Actor Gene Hackman gives instructiosn during the filming of the 1986 movie 'Hoosiers' at Hinkle Fieldhouse on the Butler University campus.The film's  screenwriter, Angelo Pizzo, and its director, David Anspaugh, will be inducted into the Indiana Basketball Hall of Fame in March 2013. (Tom Strickland/AP)

Actor Gene Hackman leads a team huddle during the filming of the 1986 movie ‘Hoosiers’ at Butler University’s Hinkle Fieldhouse. Screenwriter Angelo Pizzo and director David Anspaugh will be inducted into the Indiana Basketball Hall of Fame in 2013. (Tom Strickland/AP)

This story first aired on December 1, 2012.

In 2013, the Indiana Basketball Hall of fame will welcome some atypical honorees: Screenwriter Angelo Pizzo and director David Anspaugh will be inducted not for their skills on the court, but for their work behind the camera. The two collaborated on the 1986 basketball film Hoosiers.

“I grew up in Bloomington, Ind.,” Pizzo told Bill Littlefield. “I grew up as a huge basketball fan—high school basketball fan in particular—so it’s a thrill. It would be a shock to all the high school kids I played basketball with to know that I ever got into the hall of fame, cause I never could go to my left.”

Twenty-six years after the release of Hoosiers, Pizzo said he and Anspaugh weren’t completely surprised to learn they would be inducted.

“We had some inkling that there were some people trying to get us in,” he said.

Pizzo set out to create a movie about Milan High School’s 1954 championship season, but found he had to make some adjustments to the story.

“I realized very quickly that the actual story wasn’t going to work. And that was because the premise that I always operate under is: the essence of all drama is conflict. And the truth is, about this team and the coach, is that they’re great, terrific people and they all got along. So I needed and wanted the freedom to create the characters ad hoc.”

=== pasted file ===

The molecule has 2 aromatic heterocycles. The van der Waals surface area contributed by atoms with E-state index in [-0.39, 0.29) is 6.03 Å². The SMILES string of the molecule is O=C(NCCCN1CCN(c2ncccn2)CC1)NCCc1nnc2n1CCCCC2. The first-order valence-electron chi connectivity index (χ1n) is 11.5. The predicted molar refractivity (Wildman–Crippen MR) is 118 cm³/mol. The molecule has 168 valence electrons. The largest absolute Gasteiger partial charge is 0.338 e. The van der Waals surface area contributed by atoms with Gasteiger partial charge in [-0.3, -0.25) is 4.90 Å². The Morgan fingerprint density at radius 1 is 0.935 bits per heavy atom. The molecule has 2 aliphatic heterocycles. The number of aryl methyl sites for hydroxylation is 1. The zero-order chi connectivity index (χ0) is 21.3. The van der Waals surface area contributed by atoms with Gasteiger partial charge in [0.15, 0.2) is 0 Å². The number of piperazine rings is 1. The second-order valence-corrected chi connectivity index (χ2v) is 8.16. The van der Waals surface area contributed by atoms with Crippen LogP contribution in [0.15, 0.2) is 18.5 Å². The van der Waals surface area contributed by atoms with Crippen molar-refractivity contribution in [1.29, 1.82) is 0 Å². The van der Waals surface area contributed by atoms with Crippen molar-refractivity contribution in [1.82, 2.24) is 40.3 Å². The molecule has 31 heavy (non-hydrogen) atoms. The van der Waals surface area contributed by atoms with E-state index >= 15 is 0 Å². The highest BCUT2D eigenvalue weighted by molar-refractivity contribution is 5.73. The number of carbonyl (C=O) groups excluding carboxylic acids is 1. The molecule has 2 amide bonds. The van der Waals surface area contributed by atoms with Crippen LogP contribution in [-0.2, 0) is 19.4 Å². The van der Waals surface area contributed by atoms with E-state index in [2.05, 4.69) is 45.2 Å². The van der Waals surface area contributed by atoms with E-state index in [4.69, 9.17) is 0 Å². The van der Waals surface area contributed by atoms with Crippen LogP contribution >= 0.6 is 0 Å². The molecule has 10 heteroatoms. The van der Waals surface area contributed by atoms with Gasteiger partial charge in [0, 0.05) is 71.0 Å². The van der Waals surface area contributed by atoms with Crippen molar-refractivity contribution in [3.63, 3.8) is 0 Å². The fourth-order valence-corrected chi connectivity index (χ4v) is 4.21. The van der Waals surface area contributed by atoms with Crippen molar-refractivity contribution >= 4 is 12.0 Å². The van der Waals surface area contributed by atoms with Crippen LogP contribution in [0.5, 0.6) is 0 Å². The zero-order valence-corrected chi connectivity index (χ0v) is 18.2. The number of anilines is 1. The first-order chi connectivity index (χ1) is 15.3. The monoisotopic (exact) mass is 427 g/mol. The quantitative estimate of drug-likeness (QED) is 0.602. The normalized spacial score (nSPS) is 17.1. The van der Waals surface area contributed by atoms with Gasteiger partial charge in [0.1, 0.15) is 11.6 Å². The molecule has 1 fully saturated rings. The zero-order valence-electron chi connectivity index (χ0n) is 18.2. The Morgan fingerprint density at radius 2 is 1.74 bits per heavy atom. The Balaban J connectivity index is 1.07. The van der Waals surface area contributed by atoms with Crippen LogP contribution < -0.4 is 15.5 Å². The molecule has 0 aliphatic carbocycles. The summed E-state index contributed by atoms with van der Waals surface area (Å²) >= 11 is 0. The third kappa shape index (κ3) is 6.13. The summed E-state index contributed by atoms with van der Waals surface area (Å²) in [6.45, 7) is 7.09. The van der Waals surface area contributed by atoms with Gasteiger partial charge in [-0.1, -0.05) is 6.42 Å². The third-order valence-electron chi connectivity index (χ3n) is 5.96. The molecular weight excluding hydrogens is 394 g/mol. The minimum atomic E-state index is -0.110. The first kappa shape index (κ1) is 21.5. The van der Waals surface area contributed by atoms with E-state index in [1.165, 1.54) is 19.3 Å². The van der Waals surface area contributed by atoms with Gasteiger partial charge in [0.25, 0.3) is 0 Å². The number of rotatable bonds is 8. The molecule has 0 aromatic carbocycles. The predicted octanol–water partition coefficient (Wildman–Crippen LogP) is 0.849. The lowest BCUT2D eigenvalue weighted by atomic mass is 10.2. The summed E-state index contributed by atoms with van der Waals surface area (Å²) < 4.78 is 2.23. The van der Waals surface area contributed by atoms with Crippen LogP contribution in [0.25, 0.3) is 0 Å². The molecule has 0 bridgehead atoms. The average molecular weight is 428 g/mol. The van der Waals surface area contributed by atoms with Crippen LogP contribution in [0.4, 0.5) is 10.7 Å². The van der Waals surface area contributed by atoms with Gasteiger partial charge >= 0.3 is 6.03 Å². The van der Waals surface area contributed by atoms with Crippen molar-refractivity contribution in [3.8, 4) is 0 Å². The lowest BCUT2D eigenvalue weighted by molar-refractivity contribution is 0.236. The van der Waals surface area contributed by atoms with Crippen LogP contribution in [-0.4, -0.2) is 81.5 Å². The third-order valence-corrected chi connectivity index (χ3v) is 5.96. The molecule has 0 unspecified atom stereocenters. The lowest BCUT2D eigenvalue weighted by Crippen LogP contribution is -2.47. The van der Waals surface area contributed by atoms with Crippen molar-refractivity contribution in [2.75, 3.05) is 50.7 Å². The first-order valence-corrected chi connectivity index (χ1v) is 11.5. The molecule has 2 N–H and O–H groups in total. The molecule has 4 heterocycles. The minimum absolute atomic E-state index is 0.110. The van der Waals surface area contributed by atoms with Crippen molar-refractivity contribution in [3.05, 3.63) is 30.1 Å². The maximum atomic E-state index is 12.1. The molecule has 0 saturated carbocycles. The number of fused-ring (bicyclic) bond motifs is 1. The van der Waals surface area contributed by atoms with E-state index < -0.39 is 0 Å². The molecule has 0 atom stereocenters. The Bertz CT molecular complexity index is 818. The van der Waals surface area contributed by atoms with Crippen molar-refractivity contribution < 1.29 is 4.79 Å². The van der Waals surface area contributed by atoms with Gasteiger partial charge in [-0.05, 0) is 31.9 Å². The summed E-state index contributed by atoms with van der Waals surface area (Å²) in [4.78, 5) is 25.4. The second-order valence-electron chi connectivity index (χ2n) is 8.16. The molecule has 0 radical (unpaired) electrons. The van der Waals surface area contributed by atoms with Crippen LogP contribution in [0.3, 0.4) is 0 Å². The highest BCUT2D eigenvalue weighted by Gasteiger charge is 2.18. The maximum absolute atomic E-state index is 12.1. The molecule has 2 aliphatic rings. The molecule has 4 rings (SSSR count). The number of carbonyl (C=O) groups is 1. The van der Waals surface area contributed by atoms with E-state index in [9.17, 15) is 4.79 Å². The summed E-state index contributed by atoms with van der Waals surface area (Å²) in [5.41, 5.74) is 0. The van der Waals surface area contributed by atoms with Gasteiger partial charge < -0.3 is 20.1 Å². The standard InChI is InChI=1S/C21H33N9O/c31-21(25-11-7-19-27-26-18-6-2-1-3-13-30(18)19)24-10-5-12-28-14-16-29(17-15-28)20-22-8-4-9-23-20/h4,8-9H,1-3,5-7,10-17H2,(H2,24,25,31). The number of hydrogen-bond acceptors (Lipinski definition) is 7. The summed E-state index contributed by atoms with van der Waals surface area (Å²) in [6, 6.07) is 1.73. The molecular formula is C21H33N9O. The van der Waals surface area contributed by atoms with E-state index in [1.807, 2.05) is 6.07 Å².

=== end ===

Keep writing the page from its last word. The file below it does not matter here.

The result was a gruff coach, played by Gene Hackman, leading a rag-tag high school team to the state championship game.  In one scene, as the team arrives at Hinkle Fieldhouse, the players are clearly intimidated by the size of the championship venue. Hackman has his players use a measuring tape to remind them the hoop was 10 feet off the ground just like the ones at their home court.

“That actually was based upon a story I heard, that another coach on another team from a smaller school did exactly the same thing,” Pizzo said. “We created a visual correlative by using the tape measure, but it was a story I borrowed about another team walking into that great facility.”

In 1996, Indiana changed its winner-take-all format for the state’s high school tournament. Today, there are four tournaments with fields divided up by school size. The little town-big city matchup in Hoosiers is a thing of the past.

“It takes a lot away from the tournament itself. The excitement is just not there in the regionals and semi-states and the different levels. I think the athletic directors and principles who voted on this wanted a shot to get their own title and were tired of getting beat by the bigger schools. I think they did the game of basketball in Indiana a disservice.”

Pizzo and Anspaugh will be inducted into the Indiana Basketball Hall of Fame on March 20, 2013. They will also receive the St. Vincent Health Silver Medal Award, given in recognition of contributions to Indiana high school basketball by someone other than a high school player or coach.